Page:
Kidney Diet Tips


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Why some high sodium foods don’t taste salty

Sometimes I look at the label on a food after eating it and discover the sodium content is much higher than expected. The lesson learned is to read the label before eating or better yet, before buying foods.

But why is it that some foods that are really high in sodium don’t taste salty? For example, many people get a surprising amount of sodium from the bread products. One slice (1 oz) of white bread averages 150 mg sodium. A couple slices of toast at breakfast, a sandwich at lunch and a couple of dinner rolls easily adds up to 900 mg of sodium. A bakery size bagel and submarine sandwich roll provide 1170 mg sodium—before anything is added!

According to a Medscape article titled “Halt the Salt”, Dr. Sandra Fryhofer, MD notes that most of the sodium we consume, up to 75%, comes from processed foods and restaurant foods. From the remaining 11% we get only 6% from salt added at the table and 5% from salt added in cooking.

So why is there so much sodium in processed and restaurant foods? It’s because sodium-containing additives in addition to salt are added to enhance flavor. Additionally sodium is used as a preservative, a thickener, a stabilizer, an ingredient binder and to enhance texture and color. It can enhance sweetness in cookies and cakes and disguise metallic taste in soft drinks.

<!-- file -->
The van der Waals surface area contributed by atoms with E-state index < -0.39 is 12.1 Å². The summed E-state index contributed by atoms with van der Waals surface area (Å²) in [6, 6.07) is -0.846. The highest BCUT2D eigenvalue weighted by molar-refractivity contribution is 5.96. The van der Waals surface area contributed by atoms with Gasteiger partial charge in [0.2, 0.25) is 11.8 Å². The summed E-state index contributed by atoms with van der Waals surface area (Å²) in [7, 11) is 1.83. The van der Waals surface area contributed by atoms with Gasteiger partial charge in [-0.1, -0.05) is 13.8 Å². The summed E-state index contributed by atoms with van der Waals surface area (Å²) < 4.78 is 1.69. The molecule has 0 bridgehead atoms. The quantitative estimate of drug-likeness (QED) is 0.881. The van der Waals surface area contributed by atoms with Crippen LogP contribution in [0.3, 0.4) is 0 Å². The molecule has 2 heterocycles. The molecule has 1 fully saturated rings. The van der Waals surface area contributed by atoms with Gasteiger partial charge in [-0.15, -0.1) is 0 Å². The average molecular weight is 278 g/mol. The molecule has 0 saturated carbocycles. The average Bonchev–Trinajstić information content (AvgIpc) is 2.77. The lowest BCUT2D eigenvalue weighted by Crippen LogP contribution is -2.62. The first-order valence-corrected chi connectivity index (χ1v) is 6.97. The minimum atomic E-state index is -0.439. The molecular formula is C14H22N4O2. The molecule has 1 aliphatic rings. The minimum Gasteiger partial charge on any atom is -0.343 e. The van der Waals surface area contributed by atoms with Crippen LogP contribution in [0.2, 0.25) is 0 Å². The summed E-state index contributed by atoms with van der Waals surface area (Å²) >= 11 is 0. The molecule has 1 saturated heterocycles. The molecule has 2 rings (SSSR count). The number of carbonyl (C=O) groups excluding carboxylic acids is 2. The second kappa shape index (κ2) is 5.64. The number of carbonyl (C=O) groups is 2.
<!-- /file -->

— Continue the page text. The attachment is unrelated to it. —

Salt is an acquired taste so the more salt or sodium you eat the more you will want to make your food taste good. When you reduce your sodium intake for several weeks you will discover some of the foods you usually eat taste too salty. That’s because your taste buds easily adapt to a lower sodium diet.

If you have high blood pressure or chronic kidney disease (CKD) reduce your sodium intake to help protect your kidneys. Your heart and brain will also benefit because reducing sodium lowers risk of stroke and heart attack.

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Sara Colman, RD, CDE

Sara Colman, RD, CDE

Sara is a renal dietitian with over 20 years experience working with people with diabetes and kidney disease. She is co-author of the popular kidney cookbook "Cooking for David: A Culinary Dialysis Cookbook". Sara is currently the Manager of Kidney Care Nutrition for DaVita. She analyzes recipes and creates content, resources and tools for the kidney community. In her spare time Sara loves to spend time with her young grandson, including fun times together in her kitchen.